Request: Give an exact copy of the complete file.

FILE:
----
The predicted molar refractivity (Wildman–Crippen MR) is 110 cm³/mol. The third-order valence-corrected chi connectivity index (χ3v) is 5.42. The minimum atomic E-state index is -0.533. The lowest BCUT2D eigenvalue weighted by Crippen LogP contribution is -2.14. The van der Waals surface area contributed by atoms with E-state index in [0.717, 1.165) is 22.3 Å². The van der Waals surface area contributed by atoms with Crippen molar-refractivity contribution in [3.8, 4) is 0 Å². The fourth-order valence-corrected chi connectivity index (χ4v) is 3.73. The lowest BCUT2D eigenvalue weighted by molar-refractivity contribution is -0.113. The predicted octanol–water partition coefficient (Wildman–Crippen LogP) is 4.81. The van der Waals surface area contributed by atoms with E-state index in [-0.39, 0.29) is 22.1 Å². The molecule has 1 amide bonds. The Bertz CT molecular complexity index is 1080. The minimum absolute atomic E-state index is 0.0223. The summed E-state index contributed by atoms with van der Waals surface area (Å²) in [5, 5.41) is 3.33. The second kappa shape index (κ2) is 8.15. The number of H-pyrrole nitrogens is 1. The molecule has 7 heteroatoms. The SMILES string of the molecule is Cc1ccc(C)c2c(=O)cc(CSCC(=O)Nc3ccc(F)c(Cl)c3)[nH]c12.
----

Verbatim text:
The predicted molar refractivity (Wildman–Crippen MR) is 110 cm³/mol. The third-order valence-corrected chi connectivity index (χ3v) is 5.42. The minimum atomic E-state index is -0.533. The lowest BCUT2D eigenvalue weighted by Crippen LogP contribution is -2.14. The van der Waals surface area contributed by atoms with E-state index in [0.717, 1.165) is 22.3 Å². The van der Waals surface area contributed by atoms with Crippen molar-refractivity contribution in [3.8, 4) is 0 Å². The fourth-order valence-corrected chi connectivity index (χ4v) is 3.73. The lowest BCUT2D eigenvalue weighted by molar-refractivity contribution is -0.113. The predicted octanol–water partition coefficient (Wildman–Crippen LogP) is 4.81. The van der Waals surface area contributed by atoms with E-state index in [-0.39, 0.29) is 22.1 Å². The molecule has 1 amide bonds. The Bertz CT molecular complexity index is 1080. The minimum absolute atomic E-state index is 0.0223. The summed E-state index contributed by atoms with van der Waals surface area (Å²) in [5, 5.41) is 3.33. The second kappa shape index (κ2) is 8.15. The number of H-pyrrole nitrogens is 1. The molecule has 7 heteroatoms. The SMILES string of the molecule is Cc1ccc(C)c2c(=O)cc(CSCC(=O)Nc3ccc(F)c(Cl)c3)[nH]c12.